One of the attractions of Banoffee Pie (apart from its profoundly addictive taste) is that it takes about 10 minutes to make, doesn’t even need to be baked, and, of course, all the ingredients are available at the corner shop. Also, beautiful Indian bananas, especially the finger-sized ones, raise it to a whole new level – they have a much more intense flavour than the big ones. I know what you’re thinking – buttery biscuit base plus caramel plus a mountain of cream and bananas equals unbearably sweet. But you’d be wrong. There’s something about the combination of slightly salty biscuit, thick sweet caramel, bright-tasting banana and soft cream in Banoffee Pie which means you just can’t stop eating it.


You will need a 23 cm tin or dish

For the crumb base

  • 300 gm digestive biscuits
  • 100 gm butter, melted

For the caramel filling

  • 400 gm condensed milk
  • 50 gm butter
  • 50 gm brown sugar

For the topping

  • 6-7 small bananas
  • 1 tsp lemon juice
  • 300 ml whipping cream
  • 25 gm dark chocolate


  1. In a food processor, crush the biscuits to crumbs, then add the melted butter and blitz again. (You could also put the biscuits in a plastic bag and bash with a rolling pin, then mix with the melted butter in a bowl).
  2. Tip the buttery crumbs into the tin or dish and evenly press into the bottom and sides. Put the tin into the refrigerator for at least 1 hour.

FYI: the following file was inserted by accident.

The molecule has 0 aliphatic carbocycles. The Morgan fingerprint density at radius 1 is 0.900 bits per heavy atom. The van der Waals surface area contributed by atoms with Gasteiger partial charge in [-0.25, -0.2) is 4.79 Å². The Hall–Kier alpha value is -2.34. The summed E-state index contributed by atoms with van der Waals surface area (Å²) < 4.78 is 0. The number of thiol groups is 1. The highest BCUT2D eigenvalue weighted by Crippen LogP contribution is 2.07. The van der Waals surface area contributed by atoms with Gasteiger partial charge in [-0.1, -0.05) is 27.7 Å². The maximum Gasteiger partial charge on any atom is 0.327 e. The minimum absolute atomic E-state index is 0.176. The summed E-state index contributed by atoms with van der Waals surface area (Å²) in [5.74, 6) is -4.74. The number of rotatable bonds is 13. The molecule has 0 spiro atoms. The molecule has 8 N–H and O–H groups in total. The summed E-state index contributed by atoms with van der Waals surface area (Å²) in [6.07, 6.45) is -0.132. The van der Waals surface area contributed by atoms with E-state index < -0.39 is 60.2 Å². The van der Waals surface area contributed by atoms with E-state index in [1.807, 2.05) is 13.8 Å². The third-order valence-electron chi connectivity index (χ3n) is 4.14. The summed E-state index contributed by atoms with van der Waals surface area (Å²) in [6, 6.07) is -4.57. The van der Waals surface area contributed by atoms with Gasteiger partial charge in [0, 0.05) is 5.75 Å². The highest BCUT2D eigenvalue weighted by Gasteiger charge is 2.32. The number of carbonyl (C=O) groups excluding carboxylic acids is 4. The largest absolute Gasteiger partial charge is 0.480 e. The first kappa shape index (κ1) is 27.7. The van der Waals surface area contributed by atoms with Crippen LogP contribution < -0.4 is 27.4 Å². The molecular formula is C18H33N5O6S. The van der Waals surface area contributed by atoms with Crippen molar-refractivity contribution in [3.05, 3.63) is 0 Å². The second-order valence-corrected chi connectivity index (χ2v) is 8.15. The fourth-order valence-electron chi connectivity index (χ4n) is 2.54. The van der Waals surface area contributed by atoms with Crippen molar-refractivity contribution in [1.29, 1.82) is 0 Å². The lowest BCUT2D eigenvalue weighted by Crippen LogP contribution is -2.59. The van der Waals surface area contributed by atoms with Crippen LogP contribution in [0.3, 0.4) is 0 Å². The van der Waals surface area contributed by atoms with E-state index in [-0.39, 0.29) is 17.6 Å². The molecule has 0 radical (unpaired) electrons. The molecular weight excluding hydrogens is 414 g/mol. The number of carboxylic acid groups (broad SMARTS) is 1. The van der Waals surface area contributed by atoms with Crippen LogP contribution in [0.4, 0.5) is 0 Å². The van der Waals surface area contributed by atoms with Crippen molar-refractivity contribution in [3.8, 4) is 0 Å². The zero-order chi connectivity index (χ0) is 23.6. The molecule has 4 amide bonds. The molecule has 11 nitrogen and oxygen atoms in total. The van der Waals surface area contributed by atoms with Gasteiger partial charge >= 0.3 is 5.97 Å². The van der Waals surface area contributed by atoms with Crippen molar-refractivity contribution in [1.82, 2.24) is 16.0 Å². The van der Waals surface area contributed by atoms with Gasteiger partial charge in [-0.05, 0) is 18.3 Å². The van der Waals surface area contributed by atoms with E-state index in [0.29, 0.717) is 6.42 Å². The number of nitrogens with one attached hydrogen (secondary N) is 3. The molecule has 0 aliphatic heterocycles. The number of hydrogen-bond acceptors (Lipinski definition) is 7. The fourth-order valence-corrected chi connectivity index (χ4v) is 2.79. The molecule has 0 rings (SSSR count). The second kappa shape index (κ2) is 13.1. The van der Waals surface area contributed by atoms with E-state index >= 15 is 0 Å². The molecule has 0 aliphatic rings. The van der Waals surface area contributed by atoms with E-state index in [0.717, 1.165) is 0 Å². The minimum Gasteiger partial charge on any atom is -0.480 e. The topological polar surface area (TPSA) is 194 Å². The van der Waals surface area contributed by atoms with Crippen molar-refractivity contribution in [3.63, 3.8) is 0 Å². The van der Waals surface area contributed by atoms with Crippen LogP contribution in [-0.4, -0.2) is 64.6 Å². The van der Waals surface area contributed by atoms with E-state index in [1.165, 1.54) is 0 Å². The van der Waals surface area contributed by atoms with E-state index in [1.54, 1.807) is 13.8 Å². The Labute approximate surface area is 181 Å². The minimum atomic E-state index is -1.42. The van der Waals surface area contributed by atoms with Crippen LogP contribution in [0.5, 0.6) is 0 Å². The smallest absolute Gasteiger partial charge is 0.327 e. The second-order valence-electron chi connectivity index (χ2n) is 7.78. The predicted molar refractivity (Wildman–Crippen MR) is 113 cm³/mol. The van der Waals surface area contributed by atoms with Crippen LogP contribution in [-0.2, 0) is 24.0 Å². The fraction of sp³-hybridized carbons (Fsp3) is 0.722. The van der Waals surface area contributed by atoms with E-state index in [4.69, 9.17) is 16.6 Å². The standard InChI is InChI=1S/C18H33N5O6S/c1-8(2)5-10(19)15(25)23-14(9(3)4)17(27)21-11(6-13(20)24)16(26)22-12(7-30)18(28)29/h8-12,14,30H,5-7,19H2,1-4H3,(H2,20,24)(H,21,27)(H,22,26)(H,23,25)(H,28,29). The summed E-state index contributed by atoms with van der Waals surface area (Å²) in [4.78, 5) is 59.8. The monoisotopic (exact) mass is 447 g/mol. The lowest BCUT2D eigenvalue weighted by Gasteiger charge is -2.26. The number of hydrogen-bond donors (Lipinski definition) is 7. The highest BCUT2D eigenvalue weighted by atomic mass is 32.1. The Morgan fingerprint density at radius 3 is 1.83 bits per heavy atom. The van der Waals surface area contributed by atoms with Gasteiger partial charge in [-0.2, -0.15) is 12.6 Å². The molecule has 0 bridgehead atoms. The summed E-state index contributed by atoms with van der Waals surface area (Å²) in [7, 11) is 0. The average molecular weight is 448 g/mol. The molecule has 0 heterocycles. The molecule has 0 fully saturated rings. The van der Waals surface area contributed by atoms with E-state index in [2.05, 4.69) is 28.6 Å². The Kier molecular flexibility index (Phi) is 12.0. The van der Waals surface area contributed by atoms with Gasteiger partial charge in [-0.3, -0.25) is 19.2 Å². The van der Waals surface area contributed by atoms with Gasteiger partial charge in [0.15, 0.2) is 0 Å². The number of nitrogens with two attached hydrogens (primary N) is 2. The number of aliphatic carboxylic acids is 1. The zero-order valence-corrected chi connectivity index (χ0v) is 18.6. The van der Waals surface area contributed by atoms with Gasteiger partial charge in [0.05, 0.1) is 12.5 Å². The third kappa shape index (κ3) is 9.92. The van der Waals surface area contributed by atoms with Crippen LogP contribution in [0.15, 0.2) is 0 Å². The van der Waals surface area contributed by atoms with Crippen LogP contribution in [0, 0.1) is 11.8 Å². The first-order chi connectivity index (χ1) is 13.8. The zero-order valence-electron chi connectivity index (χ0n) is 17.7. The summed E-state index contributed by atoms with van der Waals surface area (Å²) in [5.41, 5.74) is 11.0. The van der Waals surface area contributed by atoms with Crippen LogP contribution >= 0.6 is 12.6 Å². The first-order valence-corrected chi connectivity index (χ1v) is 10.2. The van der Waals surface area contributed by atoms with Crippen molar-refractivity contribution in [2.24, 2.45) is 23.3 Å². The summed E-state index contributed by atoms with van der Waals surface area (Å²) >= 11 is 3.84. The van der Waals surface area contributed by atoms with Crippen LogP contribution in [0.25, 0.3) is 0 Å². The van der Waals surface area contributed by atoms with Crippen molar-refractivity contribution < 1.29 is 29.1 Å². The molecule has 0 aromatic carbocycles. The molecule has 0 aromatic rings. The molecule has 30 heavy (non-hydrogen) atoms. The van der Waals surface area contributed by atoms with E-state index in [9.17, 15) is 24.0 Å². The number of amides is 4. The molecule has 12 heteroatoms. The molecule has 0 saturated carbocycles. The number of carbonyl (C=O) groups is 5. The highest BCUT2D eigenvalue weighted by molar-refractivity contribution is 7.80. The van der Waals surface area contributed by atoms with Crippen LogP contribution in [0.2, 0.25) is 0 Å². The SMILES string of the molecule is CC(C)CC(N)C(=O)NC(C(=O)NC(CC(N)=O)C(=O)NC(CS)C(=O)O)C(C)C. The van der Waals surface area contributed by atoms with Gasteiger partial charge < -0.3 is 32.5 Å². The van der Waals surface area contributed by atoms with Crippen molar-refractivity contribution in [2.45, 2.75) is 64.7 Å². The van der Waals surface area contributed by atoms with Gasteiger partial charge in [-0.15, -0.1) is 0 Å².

3. To make the caramel, tip the condensed milk into a thick-bottomed pan along with the butter and brown sugar. Gently heat until the sugar has dissolved, then bring to a gentle boil and let it boil for 2-3 minutes before taking off the heat. Leave to cool.
  4. When you’re ready to assemble the pie, spread the caramel over the biscuit base.
  5. Slice the bananas lengthwise, toss them in the lemon juice to stop them going brown, then arrange the pieces like spokes of a wheel over the caramel.
  6. Whip the cream until stiff, then tip over the bananas.
  7. Grate the chocolate over the cream.
  8. Chill until ready to serve. Eat on the same day you make it.

Excerpted with permission from Uparwali Chai: The Indian Art of High Tea, Pamela Timms, Penguin Random House.

Pamela Timms

Pamela Timms

Pamela Timms is a journalist from Scotland. She has written for numerous publications. She came to India to discover its wonderful and varied flavours. ‘Korma, Kheer and Kismet: Five Seasons in Old Delhi’ is a record of her experiences exploring the street food stalls of Old Delhi. She records her foodie experiences in her blog, Eat and Dust.

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